My second favourite team
Ireland happens to be my second favourite Rugby Union team, after that of Wales. It gave me no pleasure to read a fascinating story about a row brewing up between the rugby authorities, as reported in Wales on line.
Toby Faletau is unwittingly at the centre of an eligibility row between Wales and Ireland. The Wales No 8, who made his debut against the Barbarians a fortnight ago, finds himself embroiled in an eligibility dispute which the International Rugby Board has been asked to rule on. Two of Faletau’s Wales Under-20s team-mates, Matthew Jarvis and James Loxton are dual-qualified for Wales and Ireland.Former Ospreys back Jarvis and [Cardiff] Blues rookie Loxton agreed contracts with Irish province, Connacht, earlier this year only on the understanding they were eligible to play for Ireland
Turns out that Tongan Toby was brought up in Wales (so he’s Welsh, see?). But Matthew has an Irish mum and James has an Irish grandmother. These claims have been accepted as part of Ireland’s Grannies strategy. But as happens in things Celtic, it all got a bit more complicated.
The Under-20s is not the A team
Acute readers (and which LWD subscriber is not acute?) will have noticed mention of the three playing for the Welsh Under-20s team. So Wales get to keep Matthew and James? No, because The Under-20s is not the A team.
Irish club Connaught snap up the two on the understanding that Under-20s play is not automatic recognition of a claim on nationality.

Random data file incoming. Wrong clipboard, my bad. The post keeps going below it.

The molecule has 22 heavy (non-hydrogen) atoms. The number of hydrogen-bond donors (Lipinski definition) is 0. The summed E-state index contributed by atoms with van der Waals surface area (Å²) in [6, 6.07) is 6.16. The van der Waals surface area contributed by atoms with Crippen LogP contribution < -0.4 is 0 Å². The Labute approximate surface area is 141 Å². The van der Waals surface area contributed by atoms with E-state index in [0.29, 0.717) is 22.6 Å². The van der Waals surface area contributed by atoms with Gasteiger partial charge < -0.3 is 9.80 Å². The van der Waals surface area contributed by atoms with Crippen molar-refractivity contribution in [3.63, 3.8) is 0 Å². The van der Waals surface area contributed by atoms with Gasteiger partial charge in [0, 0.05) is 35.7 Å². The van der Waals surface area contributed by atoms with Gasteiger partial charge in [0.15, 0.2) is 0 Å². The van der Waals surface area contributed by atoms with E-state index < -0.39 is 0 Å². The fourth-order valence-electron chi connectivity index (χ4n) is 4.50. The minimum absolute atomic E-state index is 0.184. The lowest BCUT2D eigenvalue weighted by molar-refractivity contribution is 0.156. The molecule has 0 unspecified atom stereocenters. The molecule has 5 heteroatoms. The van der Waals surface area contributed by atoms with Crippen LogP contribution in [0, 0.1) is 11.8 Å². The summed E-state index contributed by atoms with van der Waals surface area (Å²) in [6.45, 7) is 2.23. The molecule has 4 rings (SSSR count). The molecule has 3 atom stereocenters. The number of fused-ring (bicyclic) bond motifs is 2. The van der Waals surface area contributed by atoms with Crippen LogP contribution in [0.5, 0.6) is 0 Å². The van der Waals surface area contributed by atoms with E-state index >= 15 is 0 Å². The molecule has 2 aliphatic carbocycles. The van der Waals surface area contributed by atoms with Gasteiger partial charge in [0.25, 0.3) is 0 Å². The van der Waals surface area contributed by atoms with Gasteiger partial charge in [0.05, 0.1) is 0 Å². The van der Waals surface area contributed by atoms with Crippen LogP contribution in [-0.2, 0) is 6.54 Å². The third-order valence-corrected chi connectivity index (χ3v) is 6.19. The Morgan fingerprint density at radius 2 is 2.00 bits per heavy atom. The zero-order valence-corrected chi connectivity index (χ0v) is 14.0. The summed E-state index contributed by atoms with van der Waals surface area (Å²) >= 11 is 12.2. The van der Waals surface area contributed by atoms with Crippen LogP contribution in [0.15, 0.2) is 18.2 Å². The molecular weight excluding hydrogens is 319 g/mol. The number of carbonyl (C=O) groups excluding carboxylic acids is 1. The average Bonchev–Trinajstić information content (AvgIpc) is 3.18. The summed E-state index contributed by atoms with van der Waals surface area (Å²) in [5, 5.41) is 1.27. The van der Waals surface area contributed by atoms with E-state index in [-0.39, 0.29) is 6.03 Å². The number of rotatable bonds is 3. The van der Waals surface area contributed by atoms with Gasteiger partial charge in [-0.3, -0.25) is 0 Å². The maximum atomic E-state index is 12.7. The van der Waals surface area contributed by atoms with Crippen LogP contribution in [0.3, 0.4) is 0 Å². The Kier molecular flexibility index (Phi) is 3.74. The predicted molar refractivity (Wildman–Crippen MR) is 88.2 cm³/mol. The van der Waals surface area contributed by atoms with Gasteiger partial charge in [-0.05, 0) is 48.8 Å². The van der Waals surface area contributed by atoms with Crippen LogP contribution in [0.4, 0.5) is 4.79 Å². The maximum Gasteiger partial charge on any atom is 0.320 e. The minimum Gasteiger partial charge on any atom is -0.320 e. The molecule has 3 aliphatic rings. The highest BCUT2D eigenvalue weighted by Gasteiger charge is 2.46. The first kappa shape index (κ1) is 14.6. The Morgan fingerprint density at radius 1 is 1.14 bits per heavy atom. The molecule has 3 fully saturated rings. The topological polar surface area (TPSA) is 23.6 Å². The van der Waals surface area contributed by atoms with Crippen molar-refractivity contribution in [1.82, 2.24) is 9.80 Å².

The WRU claim that the Wales Under-20 side is now their second-string side, with the A-team being disbanded, and that any player who plays at that level commits themselves to Wales. But it is claimed that Faletau, who was born in Tonga but has resided in Wales since the age of seven, was the only player told his appearance for Wales Under-20s committed his Test future to Wales. While Loxton, who qualified for Ireland through his mother, and Jarvis, who qualifies via an Irish grandmother, claim they were never told playing for Wales Under-20s committed them to Wales.
Creative strategy needed
Anyone with suggestions or a creative strategy for resolving this issue get in touch with the Irish or Welsh rugby union boards according to your nationality.
Update [Nov 2011]
Toby Faletau was one of the stars of the successful Welsh team in the World Cup in New Zealand. His international future looks rosy (but definitely not Irish green).
Update [Jan 2012]
A similar case bubbles up over the nationality and international status of Steve Shingler, hotly persued by Scotland and Wales.